Carnivorous plants say ‘cheese’ | Science News for Students

Carnivorous plants say ‘cheese’

It took high-speed cameras to reveal how the bladderwort gets lunch
Mar 1, 2011 — 1:13 pm EST

If you were hiking and came across a plant called a bladderwort, you might stop to admire its small, yellow flowers floating on a puddle. And then walk on. But if you were smaller than a flea and lived in the water, you wouldn't admire the plant ― you'd probably become its dinner.

That's because the bladderwort is one of the fastest bug-eating plants on the planet. Under the water, the plant's stems hold tiny bags, or bladders, that look like tilted teardrops. When an unsuspecting bug gets too close, the bag opens and — whoosh! — pulls the bug inside.

Using high-speed cameras, French and German scientists recently recorded videos of these plants in action, providing a closer look at how bladderworts trap their prey. Each bladder has an opening at one end, sealed with a tiny covering and with sensitive hairs near the opening. When a bug swims near this mouth and brushes a hair, the door flies open. Water rushes in, bringing in the bug.

The whole process happens in less than a millisecond, which makes bladderworts some of the fastest plants on Earth, say the scientists. There are 1,000 milliseconds in one second. A millisecond passes quickly. In one millisecond, a car going 60 miles per hour travels barely one inch. There are more than 300 milliseconds in the time it takes to blink an eye.

Scientists, including the famous naturalist Charles Darwin, have marveled at the bladderwort's traps for more than 100 years. However, the action is too fast to see with the human eye, and researchers weren't sure how the traps worked. Superfast cameras have now revealed what the human eye or even traditional cameras could not see.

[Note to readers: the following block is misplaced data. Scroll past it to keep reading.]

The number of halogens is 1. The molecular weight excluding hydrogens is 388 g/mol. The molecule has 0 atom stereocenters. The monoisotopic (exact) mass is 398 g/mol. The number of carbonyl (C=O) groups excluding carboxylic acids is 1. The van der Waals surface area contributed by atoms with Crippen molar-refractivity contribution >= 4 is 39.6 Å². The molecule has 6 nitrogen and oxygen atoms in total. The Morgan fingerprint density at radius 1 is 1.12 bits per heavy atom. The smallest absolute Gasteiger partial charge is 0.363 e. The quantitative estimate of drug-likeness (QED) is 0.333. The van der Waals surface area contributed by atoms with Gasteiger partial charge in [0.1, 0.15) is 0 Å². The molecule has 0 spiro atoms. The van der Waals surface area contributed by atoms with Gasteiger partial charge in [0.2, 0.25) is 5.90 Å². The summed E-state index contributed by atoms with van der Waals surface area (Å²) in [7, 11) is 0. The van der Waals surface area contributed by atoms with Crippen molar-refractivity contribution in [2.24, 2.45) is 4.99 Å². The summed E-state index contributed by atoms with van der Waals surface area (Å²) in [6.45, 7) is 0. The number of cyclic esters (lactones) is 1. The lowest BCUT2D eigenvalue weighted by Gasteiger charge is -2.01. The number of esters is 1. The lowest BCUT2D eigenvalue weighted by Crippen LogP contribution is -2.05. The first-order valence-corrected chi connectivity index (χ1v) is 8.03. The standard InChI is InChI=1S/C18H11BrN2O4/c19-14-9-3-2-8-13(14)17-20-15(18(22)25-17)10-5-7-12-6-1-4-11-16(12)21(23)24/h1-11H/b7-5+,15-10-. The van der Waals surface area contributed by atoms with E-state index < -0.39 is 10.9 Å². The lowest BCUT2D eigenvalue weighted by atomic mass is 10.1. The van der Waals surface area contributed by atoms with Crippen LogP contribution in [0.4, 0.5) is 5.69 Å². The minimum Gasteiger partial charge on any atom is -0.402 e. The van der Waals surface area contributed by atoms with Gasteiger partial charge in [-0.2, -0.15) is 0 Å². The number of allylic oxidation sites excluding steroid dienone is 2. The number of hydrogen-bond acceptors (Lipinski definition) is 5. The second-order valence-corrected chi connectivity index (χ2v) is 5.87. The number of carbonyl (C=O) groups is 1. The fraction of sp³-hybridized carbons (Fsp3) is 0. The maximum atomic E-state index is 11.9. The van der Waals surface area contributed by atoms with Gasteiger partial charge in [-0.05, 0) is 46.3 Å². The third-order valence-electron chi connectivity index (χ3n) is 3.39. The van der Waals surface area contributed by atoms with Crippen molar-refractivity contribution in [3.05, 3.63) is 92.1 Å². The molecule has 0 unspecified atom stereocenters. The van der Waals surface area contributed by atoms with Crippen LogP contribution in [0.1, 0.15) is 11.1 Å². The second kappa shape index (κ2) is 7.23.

Before a bug comes along, the plant pumps out all the water that came in with its last meal. The walls gently curve inward, making the bag resemble a deflated balloon. The door at the end of the bladder is flexible and has small hairs that stick out into the water. The seal is tight, and neither air nor water can get in or out. The trap is ready.

Bladderworts eat small bugs, such as one-eyed Cyclops, tiny crustaceans that live in the water. (Crustaceans have segmented bodies and hard shells; larger crustaceans include shrimp and lobsters.) When one of these delicious bugs triggers a bladderwort's hair, everything changes in a flash, including the shape of the bladder. The door bursts open and the trap's walls relax. Water rushes in and fills the trap so fast that the bug doesn't have time to escape before the door shuts again.

“This kind of change of shape is very abrupt,” Philippe Marmottant told Science News. Marmottant is a physicist at Joseph Fourier University in Grenoble, France, and worked on the study.

In 2005, physicists predicted how the trap works. The new study and its bladderwort movies give them a chance to see the trap in action, and to see that the prediction was correct, Victor Albert told Science News. Albert, a biologist at the University at Buffalo in New York, did not work on the study.

Next time you see a bladderwort's blooms ― which usually show up in spring or summer, and can be observed almost anywhere in the world — be thankful you're not a Cyclops swimming nearby.

POWER WORDS (adapted from the Yahoo! Kids Dictionary)

carnivorous plant A plant that can trap insects or other small organisms for food.

bladderwort A carnivorous plant that lives in the water or wet soil. Bladderworts have small, urn-shaped bladders that trap insects and crustaceans.

crustacean An animal that usually lives in the water and has a segmented body and hard exoskeleton. Crustaceans include lobsters, crabs, shrimps and barnacles, as well as many smaller species.

millisecond One-thousandth of a second.

NGSS: 

  • MS-LS2-2
  • HS-LS1-2

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